RR Wins Westpac Grant - Shares Sustainable Model

30/10/14, BEN-GLOBAL, Jacqueline Ong.
NSW waste management enterprise Resource Recovery (RR) has won a $530,000 Westpac Foundation Innovation Grant and will use the money to share its model with councils and social enterprises across Australia.
RR is a social enterprise of Great Lakes Community Resources and operates the Tuncurry landfill in the Mid North Coast region of NSW.
RR manager Liz Stubbs told Inside Waste News that the RR model focuses on "intensive resource recovery", which has led to a number of economic and social benefits.
"The landfill site has been designed to help with upfront source separation, which makes it easier to develop good, economic streams. A lot of tips that take in waste from people driving in do not actively source separate but we do," she said.
"We actively divert a diverse range of materials, which gives us a strong economic base. Some of the recyclables we pull out, go to our recycling shop onsite, where we also have a repair and refurbishment workshop."
The Tuncurry site receives about 20,000 tonnes of waste annually, of which about 70% is diverted. Stubbs said RR does not rely on ad-hoc source separation and even has a team that works at the landfill cells.
"RR does active cell sorting and at each landfill cell that we operate in, we've got a team actively retrieving materials, further increasing the number of economic recycling streams."
Better material separation is not the only benefit, Stubbs said, as their process has also increased employment opportunities and generated local training for people experiencing a disadvantage, such as the long-term unemployed.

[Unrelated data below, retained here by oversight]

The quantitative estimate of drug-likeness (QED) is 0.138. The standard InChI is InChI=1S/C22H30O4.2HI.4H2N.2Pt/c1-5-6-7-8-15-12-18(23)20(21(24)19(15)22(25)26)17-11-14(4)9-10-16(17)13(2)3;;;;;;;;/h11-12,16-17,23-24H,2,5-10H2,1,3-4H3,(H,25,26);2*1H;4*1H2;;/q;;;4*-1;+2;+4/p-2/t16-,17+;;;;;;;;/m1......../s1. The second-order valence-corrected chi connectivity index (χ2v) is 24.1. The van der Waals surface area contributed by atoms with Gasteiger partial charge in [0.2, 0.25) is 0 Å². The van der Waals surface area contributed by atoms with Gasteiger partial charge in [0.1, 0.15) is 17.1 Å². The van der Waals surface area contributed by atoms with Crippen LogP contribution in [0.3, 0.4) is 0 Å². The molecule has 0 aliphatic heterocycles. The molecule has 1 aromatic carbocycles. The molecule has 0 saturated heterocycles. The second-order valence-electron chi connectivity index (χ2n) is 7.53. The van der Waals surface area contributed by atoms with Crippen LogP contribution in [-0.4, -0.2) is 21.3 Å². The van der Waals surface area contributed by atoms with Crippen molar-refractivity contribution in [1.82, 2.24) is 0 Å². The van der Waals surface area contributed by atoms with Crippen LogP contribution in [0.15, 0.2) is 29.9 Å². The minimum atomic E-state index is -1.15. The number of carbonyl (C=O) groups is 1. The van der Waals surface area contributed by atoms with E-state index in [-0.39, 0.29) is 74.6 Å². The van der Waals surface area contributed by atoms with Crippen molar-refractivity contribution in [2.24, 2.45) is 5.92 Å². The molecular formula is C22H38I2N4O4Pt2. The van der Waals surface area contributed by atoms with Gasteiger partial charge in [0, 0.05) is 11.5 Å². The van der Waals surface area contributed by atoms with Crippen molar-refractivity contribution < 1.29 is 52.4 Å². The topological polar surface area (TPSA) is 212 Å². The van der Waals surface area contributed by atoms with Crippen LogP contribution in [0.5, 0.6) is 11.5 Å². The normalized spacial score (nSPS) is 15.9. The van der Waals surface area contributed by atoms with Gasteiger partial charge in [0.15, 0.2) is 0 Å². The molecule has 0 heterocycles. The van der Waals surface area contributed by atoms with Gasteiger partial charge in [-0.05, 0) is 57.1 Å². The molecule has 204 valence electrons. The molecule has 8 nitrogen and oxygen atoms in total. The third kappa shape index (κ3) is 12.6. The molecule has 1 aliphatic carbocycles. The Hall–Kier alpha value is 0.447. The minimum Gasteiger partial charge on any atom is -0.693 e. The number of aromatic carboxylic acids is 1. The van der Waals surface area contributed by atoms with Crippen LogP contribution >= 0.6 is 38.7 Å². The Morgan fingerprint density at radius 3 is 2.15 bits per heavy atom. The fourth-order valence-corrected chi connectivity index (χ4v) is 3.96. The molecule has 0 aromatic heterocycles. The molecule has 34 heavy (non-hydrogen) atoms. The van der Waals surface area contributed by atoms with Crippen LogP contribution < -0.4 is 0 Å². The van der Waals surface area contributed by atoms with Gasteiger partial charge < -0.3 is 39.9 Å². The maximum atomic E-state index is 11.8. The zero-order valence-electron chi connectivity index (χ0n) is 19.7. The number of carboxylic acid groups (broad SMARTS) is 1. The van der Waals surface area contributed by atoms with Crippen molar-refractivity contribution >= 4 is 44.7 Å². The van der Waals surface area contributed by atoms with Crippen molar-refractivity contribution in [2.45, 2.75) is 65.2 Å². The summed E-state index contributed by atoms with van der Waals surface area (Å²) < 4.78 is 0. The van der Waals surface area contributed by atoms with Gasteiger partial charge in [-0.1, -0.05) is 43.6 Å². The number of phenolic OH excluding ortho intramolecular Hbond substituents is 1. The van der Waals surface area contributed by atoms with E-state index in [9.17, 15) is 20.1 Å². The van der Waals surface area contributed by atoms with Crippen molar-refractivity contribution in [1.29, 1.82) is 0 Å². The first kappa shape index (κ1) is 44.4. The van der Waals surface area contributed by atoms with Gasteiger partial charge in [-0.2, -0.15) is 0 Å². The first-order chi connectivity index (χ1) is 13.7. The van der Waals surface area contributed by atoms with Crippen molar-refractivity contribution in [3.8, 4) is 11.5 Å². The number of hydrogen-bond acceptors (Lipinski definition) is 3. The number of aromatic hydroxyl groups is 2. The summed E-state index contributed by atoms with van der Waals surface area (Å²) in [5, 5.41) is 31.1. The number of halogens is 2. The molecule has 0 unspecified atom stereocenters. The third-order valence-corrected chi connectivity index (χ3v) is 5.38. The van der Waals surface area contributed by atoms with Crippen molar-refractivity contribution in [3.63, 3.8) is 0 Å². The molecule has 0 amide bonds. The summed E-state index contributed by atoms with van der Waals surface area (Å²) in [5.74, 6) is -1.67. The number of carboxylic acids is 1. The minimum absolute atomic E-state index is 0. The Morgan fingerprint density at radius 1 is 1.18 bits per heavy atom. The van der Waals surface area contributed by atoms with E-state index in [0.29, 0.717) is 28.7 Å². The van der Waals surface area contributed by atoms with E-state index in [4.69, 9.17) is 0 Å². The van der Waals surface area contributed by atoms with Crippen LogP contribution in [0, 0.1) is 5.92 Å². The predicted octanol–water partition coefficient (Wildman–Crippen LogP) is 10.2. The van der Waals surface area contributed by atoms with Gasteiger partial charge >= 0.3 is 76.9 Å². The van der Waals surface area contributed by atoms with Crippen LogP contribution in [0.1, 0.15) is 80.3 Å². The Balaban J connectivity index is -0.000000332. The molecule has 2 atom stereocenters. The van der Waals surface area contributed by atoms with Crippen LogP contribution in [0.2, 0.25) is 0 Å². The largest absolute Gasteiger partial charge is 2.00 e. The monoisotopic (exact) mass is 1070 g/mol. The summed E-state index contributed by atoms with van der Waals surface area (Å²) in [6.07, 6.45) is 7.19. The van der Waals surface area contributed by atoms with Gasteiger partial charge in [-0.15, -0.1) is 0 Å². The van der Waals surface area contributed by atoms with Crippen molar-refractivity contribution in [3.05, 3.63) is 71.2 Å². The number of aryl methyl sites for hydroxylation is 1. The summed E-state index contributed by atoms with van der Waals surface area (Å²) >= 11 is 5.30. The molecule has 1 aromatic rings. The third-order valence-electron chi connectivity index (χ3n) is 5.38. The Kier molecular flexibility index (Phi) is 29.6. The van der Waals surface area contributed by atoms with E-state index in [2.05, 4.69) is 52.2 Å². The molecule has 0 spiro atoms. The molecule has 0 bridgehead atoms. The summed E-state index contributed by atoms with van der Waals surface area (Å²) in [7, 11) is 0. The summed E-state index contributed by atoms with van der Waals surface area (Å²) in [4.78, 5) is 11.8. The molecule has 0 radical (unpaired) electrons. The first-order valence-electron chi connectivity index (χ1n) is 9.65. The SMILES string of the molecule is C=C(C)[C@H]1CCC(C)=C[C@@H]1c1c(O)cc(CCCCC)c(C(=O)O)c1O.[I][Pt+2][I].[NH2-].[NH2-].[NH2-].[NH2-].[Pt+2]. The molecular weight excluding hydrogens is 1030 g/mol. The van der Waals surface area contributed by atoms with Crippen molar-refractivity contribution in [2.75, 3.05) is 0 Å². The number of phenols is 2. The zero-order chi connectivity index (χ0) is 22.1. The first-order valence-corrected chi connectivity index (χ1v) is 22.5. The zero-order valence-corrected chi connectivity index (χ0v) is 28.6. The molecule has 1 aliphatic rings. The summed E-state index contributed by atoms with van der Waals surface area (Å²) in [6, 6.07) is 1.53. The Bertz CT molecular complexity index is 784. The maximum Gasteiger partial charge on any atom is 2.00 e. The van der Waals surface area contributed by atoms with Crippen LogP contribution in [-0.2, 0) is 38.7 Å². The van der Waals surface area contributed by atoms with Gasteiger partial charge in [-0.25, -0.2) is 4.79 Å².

"We've seen how jobs have made a huge difference to people with disadvantages and the RR model provides a supportive framework for them."
"But we are profit for purpose, not a charity. You don't get anywhere if you don't make profit so we're a viable enterprise," Stubbs added.
The funding has allowed RR to expand and undertake consulting work with councils and social enterprises that may be interested in setting up a sustainable waste management service in their locality and RR is currently running a trial in Gladstone, Queensland.
"Gladstone Shire Council asked RR to undertake a trial of our model before they put their waste management contract out to tender because their previous salvage company had contract difficulties. So we're acting as emergency operators and we're confident that we'll turn their operations around," Stubbs
said.
RR manager Craig Rees, who is up in Gladstone helping the shire said that since the trial began, the council has been able to increase employment.
"The council is weighing everything so they can quantify it. Not only has diversion improved, the landfill looks aesthetically beautiful and we've made nine more jobs available," Rees said.
"The transfer of our model has been seamless. Our concern initially was, is the model transferrable? And it is 100 percent transferrable."